A stand mixer is recommended. The trusty Kitchen Aid that many have will do, but the heavy batter will take its toll. Hand kneading for 15-20 minutes is another option.

Barrow is excellent at troubleshooting, offering advice on everything from bagels that are too dense to how to keep them from sticking to parchment paper. It includes recipes for pletzel and bialy, and discusses bagel-like items from other cultures.

The schmears, fish and pickles sections continue with the same amount of granular detail. While bagels take at least 12 hours to make, making cream cheese from scratch takes four days. No active time, of course, but it takes just as much time for the dairy to flow properly and become cultured.

Like the bagel section, the schmear section offers all the classics. Many of us probably wouldn’t need a scallion or chive cream cheese recipe, but they’re there anyway, with a non-kosher option, bacon, and scallions too. Other novelty shmears include ready-to-use options like Hot Honey and Marcona Almond, Dried Apricot, Coconut and Thyme, and Tamari Almond Candied Ginger.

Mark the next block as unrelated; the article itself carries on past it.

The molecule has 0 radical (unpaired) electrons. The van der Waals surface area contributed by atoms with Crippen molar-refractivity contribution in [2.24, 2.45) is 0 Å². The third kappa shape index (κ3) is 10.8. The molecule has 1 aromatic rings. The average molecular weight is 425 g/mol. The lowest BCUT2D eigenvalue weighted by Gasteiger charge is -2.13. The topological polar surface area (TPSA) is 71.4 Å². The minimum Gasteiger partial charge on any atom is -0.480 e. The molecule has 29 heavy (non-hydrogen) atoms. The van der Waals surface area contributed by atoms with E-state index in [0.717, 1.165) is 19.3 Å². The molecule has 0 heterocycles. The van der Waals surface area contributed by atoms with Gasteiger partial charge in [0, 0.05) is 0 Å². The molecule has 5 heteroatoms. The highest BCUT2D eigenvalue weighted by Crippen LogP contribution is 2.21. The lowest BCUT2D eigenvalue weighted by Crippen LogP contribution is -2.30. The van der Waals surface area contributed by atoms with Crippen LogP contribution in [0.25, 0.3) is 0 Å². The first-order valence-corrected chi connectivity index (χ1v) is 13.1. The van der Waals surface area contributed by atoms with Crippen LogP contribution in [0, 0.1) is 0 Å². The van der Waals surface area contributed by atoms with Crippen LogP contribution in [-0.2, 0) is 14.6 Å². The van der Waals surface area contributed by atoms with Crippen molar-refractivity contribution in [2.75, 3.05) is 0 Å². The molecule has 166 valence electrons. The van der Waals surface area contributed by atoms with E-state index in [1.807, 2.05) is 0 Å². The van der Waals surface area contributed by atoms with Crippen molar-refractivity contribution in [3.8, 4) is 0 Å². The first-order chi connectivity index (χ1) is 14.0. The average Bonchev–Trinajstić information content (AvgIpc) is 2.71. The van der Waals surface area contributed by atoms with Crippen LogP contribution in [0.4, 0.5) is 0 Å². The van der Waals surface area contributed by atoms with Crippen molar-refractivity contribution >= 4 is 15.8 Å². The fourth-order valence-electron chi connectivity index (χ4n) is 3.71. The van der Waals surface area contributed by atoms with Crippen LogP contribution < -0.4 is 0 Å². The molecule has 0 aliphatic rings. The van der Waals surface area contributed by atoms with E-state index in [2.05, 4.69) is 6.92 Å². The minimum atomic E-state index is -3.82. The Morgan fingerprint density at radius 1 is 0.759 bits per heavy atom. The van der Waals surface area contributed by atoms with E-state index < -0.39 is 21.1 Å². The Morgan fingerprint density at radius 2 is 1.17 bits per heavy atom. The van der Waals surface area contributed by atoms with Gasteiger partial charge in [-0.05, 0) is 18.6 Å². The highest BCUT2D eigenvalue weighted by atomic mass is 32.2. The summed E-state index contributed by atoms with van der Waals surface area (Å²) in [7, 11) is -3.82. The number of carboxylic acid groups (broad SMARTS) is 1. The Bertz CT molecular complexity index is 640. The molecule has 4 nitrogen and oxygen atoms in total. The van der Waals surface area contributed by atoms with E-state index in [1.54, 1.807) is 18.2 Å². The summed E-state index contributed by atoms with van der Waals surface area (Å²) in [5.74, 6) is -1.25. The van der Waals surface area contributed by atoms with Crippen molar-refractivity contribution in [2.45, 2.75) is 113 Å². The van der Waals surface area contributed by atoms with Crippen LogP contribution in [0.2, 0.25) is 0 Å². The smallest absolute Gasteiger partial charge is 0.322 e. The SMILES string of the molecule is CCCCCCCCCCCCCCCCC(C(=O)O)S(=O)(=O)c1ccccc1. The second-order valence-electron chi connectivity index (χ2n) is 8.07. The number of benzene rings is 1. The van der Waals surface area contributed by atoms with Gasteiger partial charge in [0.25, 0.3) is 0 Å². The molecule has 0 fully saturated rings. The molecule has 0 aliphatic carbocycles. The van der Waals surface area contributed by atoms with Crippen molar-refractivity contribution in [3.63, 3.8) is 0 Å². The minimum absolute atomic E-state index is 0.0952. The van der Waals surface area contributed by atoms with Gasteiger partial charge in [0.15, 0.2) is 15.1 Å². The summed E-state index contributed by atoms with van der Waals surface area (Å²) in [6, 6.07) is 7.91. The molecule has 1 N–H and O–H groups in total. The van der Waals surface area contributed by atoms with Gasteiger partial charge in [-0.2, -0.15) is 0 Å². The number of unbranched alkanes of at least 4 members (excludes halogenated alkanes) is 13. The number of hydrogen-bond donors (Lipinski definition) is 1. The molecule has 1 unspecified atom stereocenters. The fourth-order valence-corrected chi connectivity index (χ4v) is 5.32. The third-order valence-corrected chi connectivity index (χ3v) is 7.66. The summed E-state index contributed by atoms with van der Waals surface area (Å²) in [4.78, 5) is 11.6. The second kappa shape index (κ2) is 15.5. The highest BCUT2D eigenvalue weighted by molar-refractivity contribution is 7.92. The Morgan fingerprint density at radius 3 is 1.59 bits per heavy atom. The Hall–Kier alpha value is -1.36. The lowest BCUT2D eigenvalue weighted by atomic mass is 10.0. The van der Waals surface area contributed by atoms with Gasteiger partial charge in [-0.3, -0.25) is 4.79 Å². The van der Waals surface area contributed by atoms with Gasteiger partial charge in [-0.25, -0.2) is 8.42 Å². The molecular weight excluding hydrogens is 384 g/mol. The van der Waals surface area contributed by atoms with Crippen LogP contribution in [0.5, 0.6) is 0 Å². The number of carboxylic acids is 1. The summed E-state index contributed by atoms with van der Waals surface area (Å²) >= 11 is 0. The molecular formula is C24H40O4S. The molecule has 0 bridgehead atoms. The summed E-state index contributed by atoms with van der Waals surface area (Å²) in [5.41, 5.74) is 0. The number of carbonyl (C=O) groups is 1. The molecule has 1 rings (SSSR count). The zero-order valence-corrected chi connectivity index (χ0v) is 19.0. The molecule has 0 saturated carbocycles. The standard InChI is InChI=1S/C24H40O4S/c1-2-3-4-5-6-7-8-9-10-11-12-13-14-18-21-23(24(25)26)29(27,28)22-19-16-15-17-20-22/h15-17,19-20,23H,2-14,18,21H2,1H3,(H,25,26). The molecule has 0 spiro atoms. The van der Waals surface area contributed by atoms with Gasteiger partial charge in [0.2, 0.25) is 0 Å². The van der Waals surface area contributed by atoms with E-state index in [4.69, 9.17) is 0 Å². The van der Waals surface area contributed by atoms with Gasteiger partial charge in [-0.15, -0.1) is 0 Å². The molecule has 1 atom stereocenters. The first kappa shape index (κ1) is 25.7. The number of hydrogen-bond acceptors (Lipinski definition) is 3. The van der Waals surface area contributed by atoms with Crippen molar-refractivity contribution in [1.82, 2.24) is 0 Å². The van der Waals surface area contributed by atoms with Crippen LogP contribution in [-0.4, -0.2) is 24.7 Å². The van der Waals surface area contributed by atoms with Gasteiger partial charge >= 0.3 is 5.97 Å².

There are recipes for salting your own fish in different ways, as well as standard appetizer spreads like whitefish, tuna, chicken, and egg salads.

After the pickles section, which has both vinegar and lacto-fermented pickles, there’s a chapter on bagel sandwiches, which, again, has both classic ideas we’d recognize and things which we certainly wouldn’t recognize, like “If a bagel was a burrito”.

There are menu suggestions for a bagel brunch and a shiva.

“I did not start this project with the idea that writing and cooking would evoke memories of my grandparents, that I would taste again foods that we ate regularly when I was very young, or that I would start dreaming about this time,” Barrow wrote at the start. “But that is precisely what happened.”

Hopefully, the same will happen to the reader.

The book will be available next month and can be pre-ordered nowon National Bagel Day.